Do We Live in Peace? Human Rights Cities, Democracy, and Practice

Written and photographed by WHRCF Secretariat

The World Human Rights Cities Forum 2017 will be held at the Kim Daejung Convention Center in Gwangju from September 14 to 17, hosted by Gwangju Metropolitan City and co-organized by Gwangju International Center and UCLG/CISDP (United Cities and Local Governments; Committee on Social Inclusion, Participatory Democracy, and Human Rights). In the Forum, participants including human rights experts, representatives from human rights cities, and others will discuss the main theme: “Do We Live in Peace? Human Rights Cities, Democracy, and Practice.’

“Do We Live in Peace?” is the main theme of the Forum and a question that the Forum asks to us. Peace is a fundamental, crucial condition buttressing human rights and democracy, and a significant value to be implemented through human rights and democracy. The last decade has witnessed the rise of citizen resistance against the deterioration of peace, such as the 2016 South Korean Candlelight Revolution, the 2011 Tunisian Jasmine Revolution, the 2014 Hong Kong Umbrella Movement, and the 2014 Taiwan Sunflower Student Movement.

Despite citizens’ resistance, democracy and human rights are facing a global crisis. The Philippine government’s war on drugs, declared in 2016, has resulted in the immediate execution of thousands of criminal suspects. Through the martial law and state of emergency declared in Turkey, an estimated 150 newspaper and TV broadcasting companies have been forcibly shut down in the name of “prevention of terrorism,” while cracking down on civilian and pro-democracy activists demanding freedom of speech. The elements posing a threat to peace are not limited to such conflicts and political disputes. People’s fury and discontentment due to unequal distribution of wealth and severe social polarization has led to the deterioration of tolerance towards immigrants, the socially vulnerable, and the underprivileged, with claims of protecting their own within their communities. Examples of this are shown in the election of Donald Trump as the U.S. president and the withdrawal of the UK from the European Union (Brexit).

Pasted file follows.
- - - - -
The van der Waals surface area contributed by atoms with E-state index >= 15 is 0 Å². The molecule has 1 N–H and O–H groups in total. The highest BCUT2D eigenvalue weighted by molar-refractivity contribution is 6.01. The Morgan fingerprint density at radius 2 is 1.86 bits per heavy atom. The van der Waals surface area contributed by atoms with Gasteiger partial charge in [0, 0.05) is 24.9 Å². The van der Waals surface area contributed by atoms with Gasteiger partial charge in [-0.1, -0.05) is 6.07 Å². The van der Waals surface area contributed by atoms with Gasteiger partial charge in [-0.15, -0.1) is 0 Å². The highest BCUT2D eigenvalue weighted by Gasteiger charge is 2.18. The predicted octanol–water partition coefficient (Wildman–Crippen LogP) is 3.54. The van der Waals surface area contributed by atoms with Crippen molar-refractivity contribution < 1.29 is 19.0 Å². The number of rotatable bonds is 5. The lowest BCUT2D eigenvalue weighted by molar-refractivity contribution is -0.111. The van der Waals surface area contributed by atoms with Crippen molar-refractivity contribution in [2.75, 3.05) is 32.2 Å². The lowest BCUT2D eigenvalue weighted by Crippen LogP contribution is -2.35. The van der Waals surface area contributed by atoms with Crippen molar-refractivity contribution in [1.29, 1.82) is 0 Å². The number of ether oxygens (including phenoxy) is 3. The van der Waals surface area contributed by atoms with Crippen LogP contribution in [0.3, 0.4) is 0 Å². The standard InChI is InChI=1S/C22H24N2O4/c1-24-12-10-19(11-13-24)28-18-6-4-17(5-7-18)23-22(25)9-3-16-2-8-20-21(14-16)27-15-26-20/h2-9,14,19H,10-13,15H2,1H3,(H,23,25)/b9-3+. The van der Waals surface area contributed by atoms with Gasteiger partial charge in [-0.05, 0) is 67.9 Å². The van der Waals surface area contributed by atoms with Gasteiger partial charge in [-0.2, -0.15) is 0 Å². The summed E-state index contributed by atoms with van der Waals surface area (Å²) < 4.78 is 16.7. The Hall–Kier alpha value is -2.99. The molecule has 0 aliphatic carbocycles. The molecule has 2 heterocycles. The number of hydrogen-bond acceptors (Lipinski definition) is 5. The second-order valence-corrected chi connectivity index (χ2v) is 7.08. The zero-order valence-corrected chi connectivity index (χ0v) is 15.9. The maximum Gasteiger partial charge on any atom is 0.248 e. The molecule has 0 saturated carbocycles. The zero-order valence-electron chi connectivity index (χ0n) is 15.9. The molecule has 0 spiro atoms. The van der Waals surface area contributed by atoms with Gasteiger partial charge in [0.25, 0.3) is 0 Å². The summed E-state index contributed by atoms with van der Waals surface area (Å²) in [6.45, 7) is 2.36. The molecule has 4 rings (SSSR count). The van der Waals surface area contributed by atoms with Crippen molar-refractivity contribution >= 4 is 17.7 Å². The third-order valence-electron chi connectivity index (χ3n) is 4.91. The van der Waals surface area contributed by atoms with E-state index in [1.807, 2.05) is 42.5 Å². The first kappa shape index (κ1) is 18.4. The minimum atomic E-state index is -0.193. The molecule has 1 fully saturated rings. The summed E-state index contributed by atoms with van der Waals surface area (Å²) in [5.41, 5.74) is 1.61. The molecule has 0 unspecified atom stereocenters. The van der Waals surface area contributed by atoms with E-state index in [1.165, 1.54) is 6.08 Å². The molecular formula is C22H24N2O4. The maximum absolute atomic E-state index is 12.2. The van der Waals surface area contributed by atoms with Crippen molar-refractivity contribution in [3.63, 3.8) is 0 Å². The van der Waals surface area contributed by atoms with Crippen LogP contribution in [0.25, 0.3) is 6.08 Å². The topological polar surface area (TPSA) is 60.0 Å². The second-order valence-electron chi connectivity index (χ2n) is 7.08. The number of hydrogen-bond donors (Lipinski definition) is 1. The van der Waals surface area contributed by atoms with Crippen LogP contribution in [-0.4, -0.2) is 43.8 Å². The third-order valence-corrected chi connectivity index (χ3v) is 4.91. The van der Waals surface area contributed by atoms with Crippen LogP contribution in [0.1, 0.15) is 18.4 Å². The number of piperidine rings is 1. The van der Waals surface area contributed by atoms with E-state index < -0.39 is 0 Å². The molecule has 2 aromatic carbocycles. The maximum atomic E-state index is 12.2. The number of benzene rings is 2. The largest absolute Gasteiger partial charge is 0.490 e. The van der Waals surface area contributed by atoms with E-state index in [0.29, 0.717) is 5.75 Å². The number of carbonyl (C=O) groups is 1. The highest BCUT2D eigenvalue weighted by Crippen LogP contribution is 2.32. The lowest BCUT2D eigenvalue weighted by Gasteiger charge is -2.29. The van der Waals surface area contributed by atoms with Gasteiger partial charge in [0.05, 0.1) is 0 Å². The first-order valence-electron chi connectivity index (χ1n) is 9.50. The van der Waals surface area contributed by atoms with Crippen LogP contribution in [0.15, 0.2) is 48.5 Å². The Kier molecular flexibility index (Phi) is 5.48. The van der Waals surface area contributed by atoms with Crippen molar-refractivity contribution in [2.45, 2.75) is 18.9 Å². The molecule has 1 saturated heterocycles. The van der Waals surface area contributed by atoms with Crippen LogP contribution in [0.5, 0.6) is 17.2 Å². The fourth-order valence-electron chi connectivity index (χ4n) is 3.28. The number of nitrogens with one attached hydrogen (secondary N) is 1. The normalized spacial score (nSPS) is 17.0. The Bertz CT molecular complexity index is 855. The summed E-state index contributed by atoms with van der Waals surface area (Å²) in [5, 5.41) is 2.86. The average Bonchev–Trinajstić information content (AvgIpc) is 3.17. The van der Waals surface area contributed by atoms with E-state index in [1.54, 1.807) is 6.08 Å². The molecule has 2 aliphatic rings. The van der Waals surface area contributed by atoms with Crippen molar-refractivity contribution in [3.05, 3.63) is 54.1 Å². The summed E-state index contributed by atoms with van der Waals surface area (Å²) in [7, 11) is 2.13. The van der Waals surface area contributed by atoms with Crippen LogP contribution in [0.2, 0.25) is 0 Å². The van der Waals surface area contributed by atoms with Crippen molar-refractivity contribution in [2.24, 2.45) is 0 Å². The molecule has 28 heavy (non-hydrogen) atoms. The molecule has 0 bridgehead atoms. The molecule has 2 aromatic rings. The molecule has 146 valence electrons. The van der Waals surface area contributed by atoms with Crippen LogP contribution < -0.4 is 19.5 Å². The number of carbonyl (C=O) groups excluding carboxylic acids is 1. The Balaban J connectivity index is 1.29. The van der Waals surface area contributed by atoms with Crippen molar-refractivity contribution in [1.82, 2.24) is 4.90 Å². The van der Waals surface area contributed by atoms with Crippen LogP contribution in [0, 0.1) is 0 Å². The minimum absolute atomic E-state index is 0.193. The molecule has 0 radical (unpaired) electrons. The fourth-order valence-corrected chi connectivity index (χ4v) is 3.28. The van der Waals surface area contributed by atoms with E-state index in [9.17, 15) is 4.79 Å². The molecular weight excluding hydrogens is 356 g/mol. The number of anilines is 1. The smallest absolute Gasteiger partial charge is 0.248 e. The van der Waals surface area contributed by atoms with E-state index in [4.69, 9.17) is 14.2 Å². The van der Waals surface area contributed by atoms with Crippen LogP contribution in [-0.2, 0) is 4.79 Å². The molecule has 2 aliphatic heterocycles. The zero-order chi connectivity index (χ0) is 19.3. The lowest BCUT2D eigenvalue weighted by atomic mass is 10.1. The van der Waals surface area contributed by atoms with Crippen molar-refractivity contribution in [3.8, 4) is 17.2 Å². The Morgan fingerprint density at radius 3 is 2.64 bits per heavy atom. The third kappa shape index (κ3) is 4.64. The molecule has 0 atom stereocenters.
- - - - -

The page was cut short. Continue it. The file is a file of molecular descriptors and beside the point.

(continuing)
Amid ongoing, mounting upheaval and conflicts around the world, the Forum will serve as a space to offer insight into the world we are living in through the value of peace and to seek a better future for human rights cities.

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